FBM: Ah, not Pad Thai! Go for the Red Curry! Now I'm hungry again.. Awesome. You’ve really given us some solid feedback here. At least I’ll finally have something to bring to the brunch table when my theater friends weigh in on the latest stage gossip. But for those (again, myself) that want to dress to impress the Broadway babes, what would you throw on to see Wicked vs. Fish in the Dark? After all, what fun is the theater if you can't work a little fashion in there.
MK: I’m so glad you asked me that! Sadly, these days, seems as if fashion is missing from the Broadway audience. To sum the style up in one word: tacky. At some point, people stopped caring how they dress to attend the theater. Perhaps I am of a different mindset, but I love to really tie it on when I see a show because it is a unique place that brings together a mix of all different cultures and social statuses under one spectacular roof. Also, ample time to gawk at other ensembles is definitely built into the evening. For example: You enter the theater up to a half hour before and can sit and watch the rest of the audience stroll in, greet and chat with people you may know, or flip through your playbill. At intermission everyone stands up and once again you are given a peek at what is usually hidden behind giant drab coats on the street. It’s like you are seeing the NYT Street Style during fashion week but it’s walking right in front of you! Now, that doesn’t mean that you have to go out and buy the latest Chanel frock immediately. It simply means you can be creative and fun when picking your outfit. A simple tip for men is to add a tie, I prefer a bow tie, but a long tie would work as well. I also love to see both men and women in colorful clothing, say kelly green pants or a magenta blazer or frilly skirt. Leave the t-shirts at home unless at the very least you have a well-fitting blazer over it. No shorts. Well, I suppose you can get away with wearing shorts if the rest of your outfit, say a collared shirt and suspenders, help to make the entire ensemble more formal. Cutoffs of any kind are a big No-No. I would say no to jeans, but I have, on occasion, worn a very dark, non-bleached and straight-legged pair along with a blazer, bow tie and boots; wing tip, not steel toed. Rule of thumb: If you could wear the outfit to Central Park on a blistery hot day, don’t wear it to the theater. Not to mention, theaters are often kept at what feels like sub-zero temperatures, so layer up! Really, it doesn’t matter if you are wearing H&M or Michael Bastian, be creative and show some flare because the worst thing that can happen is that you blend in. Or worse, stand out for the wrong reasons, and who wants that? You probably paid over $100 for your ticket, you should try and dress like you did!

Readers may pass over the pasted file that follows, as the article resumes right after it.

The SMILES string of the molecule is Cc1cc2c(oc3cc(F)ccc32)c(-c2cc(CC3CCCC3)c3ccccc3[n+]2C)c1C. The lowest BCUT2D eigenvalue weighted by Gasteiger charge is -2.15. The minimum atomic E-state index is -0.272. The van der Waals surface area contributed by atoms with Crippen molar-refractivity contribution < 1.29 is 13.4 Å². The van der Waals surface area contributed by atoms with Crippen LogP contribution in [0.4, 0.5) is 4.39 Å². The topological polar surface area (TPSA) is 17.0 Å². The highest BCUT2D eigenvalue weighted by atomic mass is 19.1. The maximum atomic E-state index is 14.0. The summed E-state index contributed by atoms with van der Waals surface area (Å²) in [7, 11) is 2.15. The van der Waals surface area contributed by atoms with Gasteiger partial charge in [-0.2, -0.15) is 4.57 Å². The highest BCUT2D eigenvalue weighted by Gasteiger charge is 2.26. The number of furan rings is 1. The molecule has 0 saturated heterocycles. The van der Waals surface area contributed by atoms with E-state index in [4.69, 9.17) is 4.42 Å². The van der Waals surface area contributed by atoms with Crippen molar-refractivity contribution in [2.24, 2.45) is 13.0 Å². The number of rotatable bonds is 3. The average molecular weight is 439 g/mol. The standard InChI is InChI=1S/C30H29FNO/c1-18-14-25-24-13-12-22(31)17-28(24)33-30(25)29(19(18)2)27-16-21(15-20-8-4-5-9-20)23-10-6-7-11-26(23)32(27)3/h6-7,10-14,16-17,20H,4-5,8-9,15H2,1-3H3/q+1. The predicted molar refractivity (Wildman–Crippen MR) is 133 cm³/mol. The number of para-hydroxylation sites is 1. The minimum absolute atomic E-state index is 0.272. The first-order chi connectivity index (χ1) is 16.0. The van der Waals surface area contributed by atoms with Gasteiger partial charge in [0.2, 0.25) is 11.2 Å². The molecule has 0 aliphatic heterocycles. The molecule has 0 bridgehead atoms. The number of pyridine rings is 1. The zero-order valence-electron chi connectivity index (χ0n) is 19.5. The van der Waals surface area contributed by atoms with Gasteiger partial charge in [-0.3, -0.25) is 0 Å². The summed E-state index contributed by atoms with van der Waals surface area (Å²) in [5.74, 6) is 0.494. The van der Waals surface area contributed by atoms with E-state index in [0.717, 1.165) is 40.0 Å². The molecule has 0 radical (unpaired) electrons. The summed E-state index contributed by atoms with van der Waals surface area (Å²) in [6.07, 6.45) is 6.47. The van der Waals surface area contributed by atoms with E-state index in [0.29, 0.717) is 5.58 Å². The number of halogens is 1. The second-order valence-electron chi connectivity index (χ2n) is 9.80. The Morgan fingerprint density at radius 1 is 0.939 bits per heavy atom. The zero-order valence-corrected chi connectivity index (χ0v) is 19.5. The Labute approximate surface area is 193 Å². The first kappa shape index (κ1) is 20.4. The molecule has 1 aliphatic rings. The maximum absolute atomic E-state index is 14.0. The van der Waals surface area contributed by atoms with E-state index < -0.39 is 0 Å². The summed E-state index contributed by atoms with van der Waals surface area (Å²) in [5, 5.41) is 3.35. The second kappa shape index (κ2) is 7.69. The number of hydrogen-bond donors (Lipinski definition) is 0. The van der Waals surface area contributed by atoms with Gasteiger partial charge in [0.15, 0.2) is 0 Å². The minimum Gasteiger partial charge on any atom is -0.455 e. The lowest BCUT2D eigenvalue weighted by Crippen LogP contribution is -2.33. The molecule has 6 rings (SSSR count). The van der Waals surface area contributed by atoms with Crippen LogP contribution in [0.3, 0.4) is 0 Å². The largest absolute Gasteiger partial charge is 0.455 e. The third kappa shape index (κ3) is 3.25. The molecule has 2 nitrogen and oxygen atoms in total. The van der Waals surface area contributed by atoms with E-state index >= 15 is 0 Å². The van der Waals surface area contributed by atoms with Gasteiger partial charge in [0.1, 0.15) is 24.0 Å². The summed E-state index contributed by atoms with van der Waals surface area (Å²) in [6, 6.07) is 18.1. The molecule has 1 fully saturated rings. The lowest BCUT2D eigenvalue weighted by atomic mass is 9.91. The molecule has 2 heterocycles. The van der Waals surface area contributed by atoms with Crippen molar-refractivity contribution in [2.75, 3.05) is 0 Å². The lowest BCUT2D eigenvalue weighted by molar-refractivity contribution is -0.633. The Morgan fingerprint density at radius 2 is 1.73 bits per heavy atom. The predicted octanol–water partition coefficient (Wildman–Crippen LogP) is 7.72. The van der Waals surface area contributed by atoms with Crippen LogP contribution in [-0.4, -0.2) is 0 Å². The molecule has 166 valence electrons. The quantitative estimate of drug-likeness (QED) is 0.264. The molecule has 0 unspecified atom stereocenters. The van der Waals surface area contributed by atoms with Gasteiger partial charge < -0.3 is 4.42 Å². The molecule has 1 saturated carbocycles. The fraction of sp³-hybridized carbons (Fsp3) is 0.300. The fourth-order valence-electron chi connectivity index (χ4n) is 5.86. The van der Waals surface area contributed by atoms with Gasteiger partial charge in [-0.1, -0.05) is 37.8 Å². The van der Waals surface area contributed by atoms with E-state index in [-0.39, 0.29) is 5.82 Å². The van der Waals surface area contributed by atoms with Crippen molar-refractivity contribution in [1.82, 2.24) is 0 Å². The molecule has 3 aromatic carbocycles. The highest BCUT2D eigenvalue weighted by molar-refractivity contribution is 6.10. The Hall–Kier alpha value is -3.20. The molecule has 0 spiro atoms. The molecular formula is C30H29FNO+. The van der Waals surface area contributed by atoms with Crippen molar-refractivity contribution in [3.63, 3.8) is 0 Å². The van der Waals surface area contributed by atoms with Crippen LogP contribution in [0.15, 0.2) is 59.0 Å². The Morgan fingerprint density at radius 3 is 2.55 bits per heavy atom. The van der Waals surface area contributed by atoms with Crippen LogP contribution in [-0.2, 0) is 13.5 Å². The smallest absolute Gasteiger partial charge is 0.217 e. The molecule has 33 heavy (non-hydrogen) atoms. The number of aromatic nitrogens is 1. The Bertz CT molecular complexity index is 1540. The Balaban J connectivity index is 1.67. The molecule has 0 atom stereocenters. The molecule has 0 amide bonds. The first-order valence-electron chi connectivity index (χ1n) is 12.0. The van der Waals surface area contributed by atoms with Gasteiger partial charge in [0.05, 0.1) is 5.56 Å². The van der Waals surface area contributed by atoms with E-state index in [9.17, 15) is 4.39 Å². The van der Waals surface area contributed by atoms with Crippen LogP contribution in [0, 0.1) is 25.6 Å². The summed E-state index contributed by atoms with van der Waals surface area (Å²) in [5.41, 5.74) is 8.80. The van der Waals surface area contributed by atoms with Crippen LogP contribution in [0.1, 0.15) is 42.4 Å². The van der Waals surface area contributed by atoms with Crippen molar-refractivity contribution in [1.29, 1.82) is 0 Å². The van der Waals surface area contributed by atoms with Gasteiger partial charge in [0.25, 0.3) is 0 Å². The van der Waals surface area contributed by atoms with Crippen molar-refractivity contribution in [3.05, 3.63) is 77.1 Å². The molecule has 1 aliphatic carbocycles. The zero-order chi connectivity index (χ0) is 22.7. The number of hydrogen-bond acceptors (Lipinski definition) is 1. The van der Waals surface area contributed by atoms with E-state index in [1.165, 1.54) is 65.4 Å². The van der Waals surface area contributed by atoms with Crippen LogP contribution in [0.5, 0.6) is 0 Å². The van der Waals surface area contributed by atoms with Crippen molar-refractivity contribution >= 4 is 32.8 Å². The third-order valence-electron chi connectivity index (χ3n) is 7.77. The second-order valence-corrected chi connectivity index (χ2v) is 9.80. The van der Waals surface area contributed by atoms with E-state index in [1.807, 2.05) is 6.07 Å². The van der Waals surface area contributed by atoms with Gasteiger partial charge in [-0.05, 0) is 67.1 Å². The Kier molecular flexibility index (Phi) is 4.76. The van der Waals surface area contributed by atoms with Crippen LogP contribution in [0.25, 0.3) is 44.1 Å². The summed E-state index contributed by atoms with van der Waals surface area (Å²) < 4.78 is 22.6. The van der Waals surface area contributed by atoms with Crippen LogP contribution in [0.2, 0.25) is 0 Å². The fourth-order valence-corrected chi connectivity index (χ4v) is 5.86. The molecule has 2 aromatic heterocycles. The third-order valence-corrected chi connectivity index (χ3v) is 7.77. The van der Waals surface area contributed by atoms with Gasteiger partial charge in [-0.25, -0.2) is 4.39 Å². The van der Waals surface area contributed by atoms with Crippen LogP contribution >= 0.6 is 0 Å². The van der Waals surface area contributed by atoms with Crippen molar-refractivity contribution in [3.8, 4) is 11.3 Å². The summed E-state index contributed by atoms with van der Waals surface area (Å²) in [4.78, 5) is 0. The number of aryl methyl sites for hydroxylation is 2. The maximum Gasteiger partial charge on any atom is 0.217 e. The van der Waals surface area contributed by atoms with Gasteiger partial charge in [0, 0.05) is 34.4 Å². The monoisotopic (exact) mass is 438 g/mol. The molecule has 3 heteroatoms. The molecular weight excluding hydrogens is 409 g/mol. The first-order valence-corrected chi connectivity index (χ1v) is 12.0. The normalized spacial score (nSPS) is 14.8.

FBM: No cutoffs, people! Oh, I can only imagine (I'm sinfully laughing on the inside)... Okay, I’m wearing the best threads, and [finally] seeing the best shows. Now for the most important bit of info: where in the world must I retreat in the Theater District should I get a hankering for a strong and delicious libation, pre or post-show?
MK: Now you’re REALLY speaking my language! There is no better theater tradition than pre-show drinks! Since everything is open very late in NYC, I recommend that you wait until after the show to get dinner. Now, it may seem crazy to be eating at 10pm, but trust me, coming out of a show will have you on a natural high and you’ll be ready for some grub. Plus, the real benefit is that you won't spend the entire meal sitting and looking at your watch worried that you will be late for the show, which is a MAJOR FOUL. So before the show, grab a drink and an appetizer to tide you over for a few hours. I can tell you, after much research, every show is better with a pre-show beverage. The great thing is that there are just as many places to get a cocktail as there are restaurants to dine in. The Rum House on 47th Street offers affordable drinks and live piano music. Social on 8th Ave has multiple floors, each with a bar, and a rooftop to take in that gorgeous spring and summer weather we waited all winter for. The Russian Vodka Room on 52nd literally throws you back in time and you will forget that you are sitting in the middle of one of the most populated areas of Manhattan, probably because there aren’t any windows for you to see out of (or for people to see into). There is also a relatively unknown spot called Bettibar, located on the 3rd floor of the Hourglass Tavern on the corner of 46th and 9th that only holds about 20 people and has musical instruments adorning the wall. However, I would say the best spot with the best view would have to be R Lounge. Located in the Renaissance Times Square Hotel on 28th St and 7th Ave, this bar hosts the amazing mix of fantastic drinks, comfortable ambiance, and the best view of Times Square you can ask for. If it wasn’t for my desire to try different places, I’d go there before every show. The best way to experience Times Square is directly above it all!